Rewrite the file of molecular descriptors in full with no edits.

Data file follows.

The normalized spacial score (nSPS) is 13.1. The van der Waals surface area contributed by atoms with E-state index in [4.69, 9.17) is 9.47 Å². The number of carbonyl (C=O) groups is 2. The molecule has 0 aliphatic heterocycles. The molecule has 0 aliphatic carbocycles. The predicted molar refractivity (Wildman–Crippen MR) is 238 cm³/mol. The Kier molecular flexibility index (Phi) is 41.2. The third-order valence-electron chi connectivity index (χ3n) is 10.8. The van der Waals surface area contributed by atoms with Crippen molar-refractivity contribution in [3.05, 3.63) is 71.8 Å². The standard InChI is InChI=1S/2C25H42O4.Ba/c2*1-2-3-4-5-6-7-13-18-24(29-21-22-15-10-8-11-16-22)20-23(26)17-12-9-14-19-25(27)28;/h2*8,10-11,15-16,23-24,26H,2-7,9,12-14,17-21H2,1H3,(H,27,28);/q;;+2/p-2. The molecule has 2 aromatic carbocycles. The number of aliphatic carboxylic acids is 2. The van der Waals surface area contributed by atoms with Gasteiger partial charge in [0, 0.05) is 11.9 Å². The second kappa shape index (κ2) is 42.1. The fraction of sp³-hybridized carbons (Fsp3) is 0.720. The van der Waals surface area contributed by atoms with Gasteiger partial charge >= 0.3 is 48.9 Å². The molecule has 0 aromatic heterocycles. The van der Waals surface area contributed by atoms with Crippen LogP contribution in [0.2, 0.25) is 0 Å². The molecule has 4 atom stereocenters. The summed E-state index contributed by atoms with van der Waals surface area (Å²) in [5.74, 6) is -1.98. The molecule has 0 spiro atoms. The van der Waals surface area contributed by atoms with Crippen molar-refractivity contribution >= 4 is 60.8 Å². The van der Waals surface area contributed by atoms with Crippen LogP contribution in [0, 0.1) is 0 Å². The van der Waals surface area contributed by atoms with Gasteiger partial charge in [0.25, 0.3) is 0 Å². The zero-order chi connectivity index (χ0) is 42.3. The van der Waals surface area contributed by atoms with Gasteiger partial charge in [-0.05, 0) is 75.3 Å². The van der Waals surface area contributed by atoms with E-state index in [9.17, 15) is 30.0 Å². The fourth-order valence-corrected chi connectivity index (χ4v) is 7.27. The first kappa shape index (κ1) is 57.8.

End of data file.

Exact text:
The normalized spacial score (nSPS) is 13.1. The van der Waals surface area contributed by atoms with E-state index in [4.69, 9.17) is 9.47 Å². The number of carbonyl (C=O) groups is 2. The molecule has 0 aliphatic heterocycles. The molecule has 0 aliphatic carbocycles. The predicted molar refractivity (Wildman–Crippen MR) is 238 cm³/mol. The Kier molecular flexibility index (Phi) is 41.2. The third-order valence-electron chi connectivity index (χ3n) is 10.8. The van der Waals surface area contributed by atoms with Crippen molar-refractivity contribution in [3.05, 3.63) is 71.8 Å². The standard InChI is InChI=1S/2C25H42O4.Ba/c2*1-2-3-4-5-6-7-13-18-24(29-21-22-15-10-8-11-16-22)20-23(26)17-12-9-14-19-25(27)28;/h2*8,10-11,15-16,23-24,26H,2-7,9,12-14,17-21H2,1H3,(H,27,28);/q;;+2/p-2. The molecule has 2 aromatic carbocycles. The number of aliphatic carboxylic acids is 2. The van der Waals surface area contributed by atoms with Gasteiger partial charge in [0, 0.05) is 11.9 Å². The second kappa shape index (κ2) is 42.1. The fraction of sp³-hybridized carbons (Fsp3) is 0.720. The van der Waals surface area contributed by atoms with Gasteiger partial charge >= 0.3 is 48.9 Å². The molecule has 0 aromatic heterocycles. The van der Waals surface area contributed by atoms with Crippen LogP contribution in [0.2, 0.25) is 0 Å². The molecule has 4 atom stereocenters. The summed E-state index contributed by atoms with van der Waals surface area (Å²) in [5.74, 6) is -1.98. The molecule has 0 spiro atoms. The van der Waals surface area contributed by atoms with Crippen molar-refractivity contribution >= 4 is 60.8 Å². The van der Waals surface area contributed by atoms with Crippen LogP contribution in [0, 0.1) is 0 Å². The van der Waals surface area contributed by atoms with Gasteiger partial charge in [0.25, 0.3) is 0 Å². The zero-order chi connectivity index (χ0) is 42.3. The van der Waals surface area contributed by atoms with Gasteiger partial charge in [-0.05, 0) is 75.3 Å². The van der Waals surface area contributed by atoms with E-state index in [9.17, 15) is 30.0 Å². The fourth-order valence-corrected chi connectivity index (χ4v) is 7.27. The first kappa shape index (κ1) is 57.8.